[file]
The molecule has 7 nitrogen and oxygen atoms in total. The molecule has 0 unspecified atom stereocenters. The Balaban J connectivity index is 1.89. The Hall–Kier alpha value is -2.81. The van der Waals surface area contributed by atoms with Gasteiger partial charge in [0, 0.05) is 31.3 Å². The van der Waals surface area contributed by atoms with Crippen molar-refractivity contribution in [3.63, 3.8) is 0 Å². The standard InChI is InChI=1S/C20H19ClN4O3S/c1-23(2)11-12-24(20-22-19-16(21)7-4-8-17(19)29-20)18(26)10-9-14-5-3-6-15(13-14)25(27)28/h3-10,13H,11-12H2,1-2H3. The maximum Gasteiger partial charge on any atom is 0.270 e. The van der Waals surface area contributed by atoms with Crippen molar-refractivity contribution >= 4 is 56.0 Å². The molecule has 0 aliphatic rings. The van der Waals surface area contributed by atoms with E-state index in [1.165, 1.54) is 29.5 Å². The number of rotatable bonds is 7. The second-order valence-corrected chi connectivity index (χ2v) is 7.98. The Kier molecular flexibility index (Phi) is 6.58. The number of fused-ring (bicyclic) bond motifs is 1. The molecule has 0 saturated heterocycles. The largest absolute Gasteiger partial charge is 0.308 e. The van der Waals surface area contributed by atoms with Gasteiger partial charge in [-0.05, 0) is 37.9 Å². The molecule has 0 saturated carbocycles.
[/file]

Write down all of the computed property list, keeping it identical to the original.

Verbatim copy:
The molecule has 7 nitrogen and oxygen atoms in total. The molecule has 0 unspecified atom stereocenters. The Balaban J connectivity index is 1.89. The Hall–Kier alpha value is -2.81. The van der Waals surface area contributed by atoms with Gasteiger partial charge in [0, 0.05) is 31.3 Å². The van der Waals surface area contributed by atoms with Crippen molar-refractivity contribution in [3.63, 3.8) is 0 Å². The standard InChI is InChI=1S/C20H19ClN4O3S/c1-23(2)11-12-24(20-22-19-16(21)7-4-8-17(19)29-20)18(26)10-9-14-5-3-6-15(13-14)25(27)28/h3-10,13H,11-12H2,1-2H3. The maximum Gasteiger partial charge on any atom is 0.270 e. The van der Waals surface area contributed by atoms with Crippen molar-refractivity contribution >= 4 is 56.0 Å². The molecule has 0 aliphatic rings. The van der Waals surface area contributed by atoms with E-state index in [1.165, 1.54) is 29.5 Å². The number of rotatable bonds is 7. The second-order valence-corrected chi connectivity index (χ2v) is 7.98. The Kier molecular flexibility index (Phi) is 6.58. The number of fused-ring (bicyclic) bond motifs is 1. The molecule has 0 saturated heterocycles. The largest absolute Gasteiger partial charge is 0.308 e. The van der Waals surface area contributed by atoms with Gasteiger partial charge in [-0.05, 0) is 37.9 Å². The molecule has 0 saturated carbocycles.